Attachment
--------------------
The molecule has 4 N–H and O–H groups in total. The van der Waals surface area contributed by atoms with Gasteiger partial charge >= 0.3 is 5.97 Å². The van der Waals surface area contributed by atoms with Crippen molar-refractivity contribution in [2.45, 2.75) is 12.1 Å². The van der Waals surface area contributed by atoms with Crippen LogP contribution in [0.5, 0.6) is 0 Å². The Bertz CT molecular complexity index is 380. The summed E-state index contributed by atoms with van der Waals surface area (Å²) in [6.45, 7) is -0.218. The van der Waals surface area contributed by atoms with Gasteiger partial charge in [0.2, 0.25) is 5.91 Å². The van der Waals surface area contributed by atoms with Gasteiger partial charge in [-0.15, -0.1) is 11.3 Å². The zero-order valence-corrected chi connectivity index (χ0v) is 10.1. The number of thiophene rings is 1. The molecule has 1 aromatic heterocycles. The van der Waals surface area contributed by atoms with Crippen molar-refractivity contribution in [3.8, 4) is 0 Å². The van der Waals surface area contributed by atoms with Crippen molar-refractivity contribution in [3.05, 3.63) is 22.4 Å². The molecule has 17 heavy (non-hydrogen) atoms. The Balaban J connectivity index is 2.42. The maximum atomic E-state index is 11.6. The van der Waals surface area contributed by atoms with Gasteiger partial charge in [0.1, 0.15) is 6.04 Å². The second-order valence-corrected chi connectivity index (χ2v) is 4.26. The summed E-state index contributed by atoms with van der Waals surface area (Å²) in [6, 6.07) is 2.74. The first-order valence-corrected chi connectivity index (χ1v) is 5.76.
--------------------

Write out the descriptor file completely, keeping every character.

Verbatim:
The molecule has 4 N–H and O–H groups in total. The van der Waals surface area contributed by atoms with Gasteiger partial charge >= 0.3 is 5.97 Å². The van der Waals surface area contributed by atoms with Crippen molar-refractivity contribution in [2.45, 2.75) is 12.1 Å². The van der Waals surface area contributed by atoms with Crippen LogP contribution in [0.5, 0.6) is 0 Å². The Bertz CT molecular complexity index is 380. The summed E-state index contributed by atoms with van der Waals surface area (Å²) in [6.45, 7) is -0.218. The van der Waals surface area contributed by atoms with Gasteiger partial charge in [0.2, 0.25) is 5.91 Å². The van der Waals surface area contributed by atoms with Gasteiger partial charge in [-0.15, -0.1) is 11.3 Å². The zero-order valence-corrected chi connectivity index (χ0v) is 10.1. The number of thiophene rings is 1. The molecule has 1 aromatic heterocycles. The van der Waals surface area contributed by atoms with Crippen molar-refractivity contribution in [3.8, 4) is 0 Å². The van der Waals surface area contributed by atoms with Crippen molar-refractivity contribution in [3.05, 3.63) is 22.4 Å². The molecule has 17 heavy (non-hydrogen) atoms. The Balaban J connectivity index is 2.42. The maximum atomic E-state index is 11.6. The van der Waals surface area contributed by atoms with Gasteiger partial charge in [0.1, 0.15) is 6.04 Å². The second-order valence-corrected chi connectivity index (χ2v) is 4.26. The summed E-state index contributed by atoms with van der Waals surface area (Å²) in [6, 6.07) is 2.74. The first-order valence-corrected chi connectivity index (χ1v) is 5.76.